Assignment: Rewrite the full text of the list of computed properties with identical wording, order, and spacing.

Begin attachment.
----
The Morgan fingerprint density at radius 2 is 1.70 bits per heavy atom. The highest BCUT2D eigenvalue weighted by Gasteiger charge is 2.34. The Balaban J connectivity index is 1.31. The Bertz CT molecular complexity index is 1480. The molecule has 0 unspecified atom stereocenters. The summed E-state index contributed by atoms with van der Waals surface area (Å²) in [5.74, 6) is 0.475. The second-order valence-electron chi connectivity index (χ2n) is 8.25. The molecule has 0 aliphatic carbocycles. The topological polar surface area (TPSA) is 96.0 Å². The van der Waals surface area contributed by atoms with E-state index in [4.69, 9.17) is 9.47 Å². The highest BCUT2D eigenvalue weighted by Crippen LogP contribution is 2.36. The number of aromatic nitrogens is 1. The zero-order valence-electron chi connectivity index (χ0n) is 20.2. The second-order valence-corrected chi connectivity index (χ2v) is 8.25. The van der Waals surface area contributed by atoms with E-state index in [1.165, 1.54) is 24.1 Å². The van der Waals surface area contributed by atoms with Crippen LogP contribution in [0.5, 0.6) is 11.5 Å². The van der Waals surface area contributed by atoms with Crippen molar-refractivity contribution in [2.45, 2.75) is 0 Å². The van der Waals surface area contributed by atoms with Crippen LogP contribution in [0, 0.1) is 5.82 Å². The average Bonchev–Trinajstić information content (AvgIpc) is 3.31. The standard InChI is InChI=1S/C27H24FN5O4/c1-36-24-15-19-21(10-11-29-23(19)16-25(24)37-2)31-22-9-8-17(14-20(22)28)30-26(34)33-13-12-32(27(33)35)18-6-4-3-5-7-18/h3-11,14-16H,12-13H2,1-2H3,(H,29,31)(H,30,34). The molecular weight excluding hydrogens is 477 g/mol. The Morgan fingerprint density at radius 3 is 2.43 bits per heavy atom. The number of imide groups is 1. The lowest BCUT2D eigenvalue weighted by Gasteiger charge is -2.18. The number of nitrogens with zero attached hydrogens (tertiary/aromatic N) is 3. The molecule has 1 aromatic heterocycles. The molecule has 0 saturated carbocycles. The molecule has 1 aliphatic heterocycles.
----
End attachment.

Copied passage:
The Morgan fingerprint density at radius 2 is 1.70 bits per heavy atom. The highest BCUT2D eigenvalue weighted by Gasteiger charge is 2.34. The Balaban J connectivity index is 1.31. The Bertz CT molecular complexity index is 1480. The molecule has 0 unspecified atom stereocenters. The summed E-state index contributed by atoms with van der Waals surface area (Å²) in [5.74, 6) is 0.475. The second-order valence-electron chi connectivity index (χ2n) is 8.25. The molecule has 0 aliphatic carbocycles. The topological polar surface area (TPSA) is 96.0 Å². The van der Waals surface area contributed by atoms with E-state index in [4.69, 9.17) is 9.47 Å². The highest BCUT2D eigenvalue weighted by Crippen LogP contribution is 2.36. The number of aromatic nitrogens is 1. The zero-order valence-electron chi connectivity index (χ0n) is 20.2. The second-order valence-corrected chi connectivity index (χ2v) is 8.25. The van der Waals surface area contributed by atoms with E-state index in [1.165, 1.54) is 24.1 Å². The van der Waals surface area contributed by atoms with Crippen LogP contribution in [0.5, 0.6) is 11.5 Å². The van der Waals surface area contributed by atoms with Crippen molar-refractivity contribution in [2.45, 2.75) is 0 Å². The van der Waals surface area contributed by atoms with Crippen LogP contribution in [0, 0.1) is 5.82 Å². The average Bonchev–Trinajstić information content (AvgIpc) is 3.31. The standard InChI is InChI=1S/C27H24FN5O4/c1-36-24-15-19-21(10-11-29-23(19)16-25(24)37-2)31-22-9-8-17(14-20(22)28)30-26(34)33-13-12-32(27(33)35)18-6-4-3-5-7-18/h3-11,14-16H,12-13H2,1-2H3,(H,29,31)(H,30,34). The molecular weight excluding hydrogens is 477 g/mol. The Morgan fingerprint density at radius 3 is 2.43 bits per heavy atom. The number of imide groups is 1. The lowest BCUT2D eigenvalue weighted by Gasteiger charge is -2.18. The number of nitrogens with zero attached hydrogens (tertiary/aromatic N) is 3. The molecule has 1 aromatic heterocycles. The molecule has 0 saturated carbocycles. The molecule has 1 aliphatic heterocycles.